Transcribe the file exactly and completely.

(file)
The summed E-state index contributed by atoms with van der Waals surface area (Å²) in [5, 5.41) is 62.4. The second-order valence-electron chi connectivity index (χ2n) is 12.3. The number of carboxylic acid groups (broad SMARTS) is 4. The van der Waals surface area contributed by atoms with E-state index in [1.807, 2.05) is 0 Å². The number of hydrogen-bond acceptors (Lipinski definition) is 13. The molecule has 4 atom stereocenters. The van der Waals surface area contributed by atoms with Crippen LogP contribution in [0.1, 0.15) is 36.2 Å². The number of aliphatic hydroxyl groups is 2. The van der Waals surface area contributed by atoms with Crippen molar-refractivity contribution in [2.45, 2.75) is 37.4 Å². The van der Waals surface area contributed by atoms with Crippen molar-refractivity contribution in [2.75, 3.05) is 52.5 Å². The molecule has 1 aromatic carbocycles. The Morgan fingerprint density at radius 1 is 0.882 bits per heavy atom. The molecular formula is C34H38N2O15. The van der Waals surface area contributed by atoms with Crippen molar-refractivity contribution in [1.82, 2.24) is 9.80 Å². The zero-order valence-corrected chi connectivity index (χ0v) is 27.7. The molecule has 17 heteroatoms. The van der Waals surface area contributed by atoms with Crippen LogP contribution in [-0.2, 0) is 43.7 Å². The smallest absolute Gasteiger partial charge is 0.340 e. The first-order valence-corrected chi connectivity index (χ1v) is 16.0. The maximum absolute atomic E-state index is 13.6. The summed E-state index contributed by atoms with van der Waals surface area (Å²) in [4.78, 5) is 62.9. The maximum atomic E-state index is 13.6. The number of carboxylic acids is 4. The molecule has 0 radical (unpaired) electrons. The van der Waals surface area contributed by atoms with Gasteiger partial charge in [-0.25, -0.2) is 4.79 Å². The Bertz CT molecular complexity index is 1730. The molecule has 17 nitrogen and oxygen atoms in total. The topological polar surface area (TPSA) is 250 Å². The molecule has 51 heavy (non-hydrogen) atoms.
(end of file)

The summed E-state index contributed by atoms with van der Waals surface area (Å²) in [5, 5.41) is 62.4. The second-order valence-electron chi connectivity index (χ2n) is 12.3. The number of carboxylic acid groups (broad SMARTS) is 4. The van der Waals surface area contributed by atoms with E-state index in [1.807, 2.05) is 0 Å². The number of hydrogen-bond acceptors (Lipinski definition) is 13. The molecule has 4 atom stereocenters. The van der Waals surface area contributed by atoms with Crippen LogP contribution in [0.1, 0.15) is 36.2 Å². The number of aliphatic hydroxyl groups is 2. The van der Waals surface area contributed by atoms with Crippen molar-refractivity contribution in [2.45, 2.75) is 37.4 Å². The van der Waals surface area contributed by atoms with Crippen molar-refractivity contribution in [2.75, 3.05) is 52.5 Å². The molecule has 1 aromatic carbocycles. The Morgan fingerprint density at radius 1 is 0.882 bits per heavy atom. The molecular formula is C34H38N2O15. The van der Waals surface area contributed by atoms with Crippen molar-refractivity contribution in [1.82, 2.24) is 9.80 Å². The zero-order valence-corrected chi connectivity index (χ0v) is 27.7. The molecule has 17 heteroatoms. The van der Waals surface area contributed by atoms with Crippen LogP contribution in [-0.2, 0) is 43.7 Å². The smallest absolute Gasteiger partial charge is 0.340 e. The first-order valence-corrected chi connectivity index (χ1v) is 16.0. The maximum absolute atomic E-state index is 13.6. The summed E-state index contributed by atoms with van der Waals surface area (Å²) in [4.78, 5) is 62.9. The maximum atomic E-state index is 13.6. The number of carboxylic acids is 4. The molecule has 0 radical (unpaired) electrons. The van der Waals surface area contributed by atoms with Gasteiger partial charge in [-0.25, -0.2) is 4.79 Å². The Bertz CT molecular complexity index is 1730. The molecule has 17 nitrogen and oxygen atoms in total. The topological polar surface area (TPSA) is 250 Å². The molecule has 51 heavy (non-hydrogen) atoms.